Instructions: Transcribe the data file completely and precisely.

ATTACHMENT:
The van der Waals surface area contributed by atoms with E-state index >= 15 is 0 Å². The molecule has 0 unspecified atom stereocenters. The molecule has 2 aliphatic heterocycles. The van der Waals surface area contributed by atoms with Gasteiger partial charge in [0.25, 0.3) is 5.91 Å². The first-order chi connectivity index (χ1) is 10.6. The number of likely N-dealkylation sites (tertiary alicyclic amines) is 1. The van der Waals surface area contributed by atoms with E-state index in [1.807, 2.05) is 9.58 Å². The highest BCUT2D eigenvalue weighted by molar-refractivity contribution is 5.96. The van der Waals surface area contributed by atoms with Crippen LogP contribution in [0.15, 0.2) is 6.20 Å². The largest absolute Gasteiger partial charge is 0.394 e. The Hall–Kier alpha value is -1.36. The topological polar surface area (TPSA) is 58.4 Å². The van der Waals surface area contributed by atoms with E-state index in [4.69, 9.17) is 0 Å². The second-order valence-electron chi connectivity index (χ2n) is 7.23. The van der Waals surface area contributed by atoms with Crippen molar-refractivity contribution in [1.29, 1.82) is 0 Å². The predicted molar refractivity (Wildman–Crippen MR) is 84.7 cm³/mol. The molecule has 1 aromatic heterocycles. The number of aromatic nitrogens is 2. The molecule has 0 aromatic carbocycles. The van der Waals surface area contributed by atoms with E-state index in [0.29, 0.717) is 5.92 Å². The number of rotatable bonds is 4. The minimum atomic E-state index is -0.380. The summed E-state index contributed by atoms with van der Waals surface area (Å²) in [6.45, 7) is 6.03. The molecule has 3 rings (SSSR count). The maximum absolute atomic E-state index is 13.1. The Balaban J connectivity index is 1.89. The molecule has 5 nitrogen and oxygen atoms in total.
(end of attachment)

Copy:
The van der Waals surface area contributed by atoms with E-state index >= 15 is 0 Å². The molecule has 0 unspecified atom stereocenters. The molecule has 2 aliphatic heterocycles. The van der Waals surface area contributed by atoms with Gasteiger partial charge in [0.25, 0.3) is 5.91 Å². The first-order chi connectivity index (χ1) is 10.6. The number of likely N-dealkylation sites (tertiary alicyclic amines) is 1. The van der Waals surface area contributed by atoms with E-state index in [1.807, 2.05) is 9.58 Å². The highest BCUT2D eigenvalue weighted by molar-refractivity contribution is 5.96. The van der Waals surface area contributed by atoms with Crippen LogP contribution in [0.15, 0.2) is 6.20 Å². The largest absolute Gasteiger partial charge is 0.394 e. The Hall–Kier alpha value is -1.36. The topological polar surface area (TPSA) is 58.4 Å². The van der Waals surface area contributed by atoms with E-state index in [4.69, 9.17) is 0 Å². The second-order valence-electron chi connectivity index (χ2n) is 7.23. The van der Waals surface area contributed by atoms with Crippen molar-refractivity contribution in [1.29, 1.82) is 0 Å². The predicted molar refractivity (Wildman–Crippen MR) is 84.7 cm³/mol. The molecule has 1 aromatic heterocycles. The number of aromatic nitrogens is 2. The molecule has 0 aromatic carbocycles. The van der Waals surface area contributed by atoms with E-state index in [0.29, 0.717) is 5.92 Å². The number of rotatable bonds is 4. The minimum atomic E-state index is -0.380. The summed E-state index contributed by atoms with van der Waals surface area (Å²) in [6.45, 7) is 6.03. The molecule has 3 rings (SSSR count). The maximum absolute atomic E-state index is 13.1. The Balaban J connectivity index is 1.89. The molecule has 5 nitrogen and oxygen atoms in total.